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The record tourist season continued to provide a large boost for demand, especially in the Queenstown-Lakes district.
''At the same time, we're seeing positive trends in sectors such as horticulture and construction picking up.''
Mr Gordon was releasing the June Westpac-McDermott Miller Regional Economic Confidence survey which showed a net 24% of Otago households expected the region's economy to improve in the coming year.
That was largely unchanged from March but it followed strong gains over the past year and left confidence at solid levels, he said.
The survey also examined the views of consumers on their own economic situation, producing an index summarising responses to questions including how respondents viewed their own financial situation and their willingness to buy a major household item.
The regional breakdown of the survey showed consumer confidence in Otago rebounded in June, rising from a level of 106 to 115.
''Strengthening economic conditions had meant household confidence in Otago trending higher over the past year. Households expect economic activity will continue to improve, and this has boosted spending appetites.''
The survey was conducted from June 1 to 11.
Looking at the wider results, Mr Gordon said regional confidence improved in most parts of New Zealand in the June quarter.
There were falls in the country's two largest population centres of Auckland and Canterbury. Those regions had been bucking the generally positive trend in the rest of the country for some time.
In the case of Canterbury, at least, there was an obvious reason for reduced optimism about the region's economic prospects.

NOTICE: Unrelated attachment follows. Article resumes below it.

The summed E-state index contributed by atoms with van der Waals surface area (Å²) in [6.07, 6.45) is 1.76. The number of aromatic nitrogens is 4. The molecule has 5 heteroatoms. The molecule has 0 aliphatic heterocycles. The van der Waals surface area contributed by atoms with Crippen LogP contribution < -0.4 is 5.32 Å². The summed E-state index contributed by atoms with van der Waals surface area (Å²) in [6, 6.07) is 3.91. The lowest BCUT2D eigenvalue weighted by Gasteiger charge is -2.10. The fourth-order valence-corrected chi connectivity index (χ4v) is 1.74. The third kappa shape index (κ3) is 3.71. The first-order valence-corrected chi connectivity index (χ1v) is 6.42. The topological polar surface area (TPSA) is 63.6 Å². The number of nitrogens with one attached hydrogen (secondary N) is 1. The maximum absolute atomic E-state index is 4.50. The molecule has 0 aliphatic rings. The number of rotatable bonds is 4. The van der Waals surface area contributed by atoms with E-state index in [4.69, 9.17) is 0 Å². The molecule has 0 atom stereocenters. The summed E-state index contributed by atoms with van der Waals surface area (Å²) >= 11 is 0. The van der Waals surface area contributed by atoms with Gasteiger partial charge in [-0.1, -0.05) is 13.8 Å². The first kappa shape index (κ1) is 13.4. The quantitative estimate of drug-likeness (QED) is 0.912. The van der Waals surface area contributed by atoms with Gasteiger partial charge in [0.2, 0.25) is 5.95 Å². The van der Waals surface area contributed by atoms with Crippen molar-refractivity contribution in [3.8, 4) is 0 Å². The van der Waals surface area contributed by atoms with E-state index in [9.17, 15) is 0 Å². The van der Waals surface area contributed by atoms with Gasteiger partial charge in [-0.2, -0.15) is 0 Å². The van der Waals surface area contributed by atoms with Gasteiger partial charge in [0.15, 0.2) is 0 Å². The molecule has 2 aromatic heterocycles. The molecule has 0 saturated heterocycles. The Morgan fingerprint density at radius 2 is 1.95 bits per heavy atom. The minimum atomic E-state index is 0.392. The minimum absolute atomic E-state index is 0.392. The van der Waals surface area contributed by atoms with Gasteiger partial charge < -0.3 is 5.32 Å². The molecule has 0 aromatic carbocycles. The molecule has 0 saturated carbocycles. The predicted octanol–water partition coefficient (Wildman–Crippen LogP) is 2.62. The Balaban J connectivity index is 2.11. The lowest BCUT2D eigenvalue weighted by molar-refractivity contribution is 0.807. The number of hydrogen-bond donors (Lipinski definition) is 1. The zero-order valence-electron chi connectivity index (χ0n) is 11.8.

Earthquake-related rebuild activity was well past its peak and in the decline phase.
There was still a lot of vitality in the region, particularly as Christchurch's central business district was gradually repopulated. However, the pace of economic growth had clearly slowed in recent times and unemployment was increasing, albeit from low levels, he said.
The ongoing decline in Aucklanders' confidence was more puzzling.
Other indicators of activity suggested Auckland had been among the faster-growing regions, without the help of strong agricultural export prices.
''It may be that economic sentiment is being held back more by the city's growing pains. Houses are both unaffordable and in short supply and its infrastructure is coming under increasing strain.''
Economic confidence was generally stronger for the more rural regions in the June quarter, Mr Gordon said.
Since the March survey, Fonterra had lifted its farm-gate milk price and had forecast an above-average price for the new season.
Although some of the rebound in dairying incomes would go towards debt reduction, there would also be room for more spending on farm services, with knock-on effects on incomes and job creation in the surrounding areas.
The largest gains in confidence in the quarter were not in the dairy-intensive regions. Nelson, Marlborough and the West Coast combined were the most optimistic regions in the quarter, a spot they had not occupied since 2009, he said.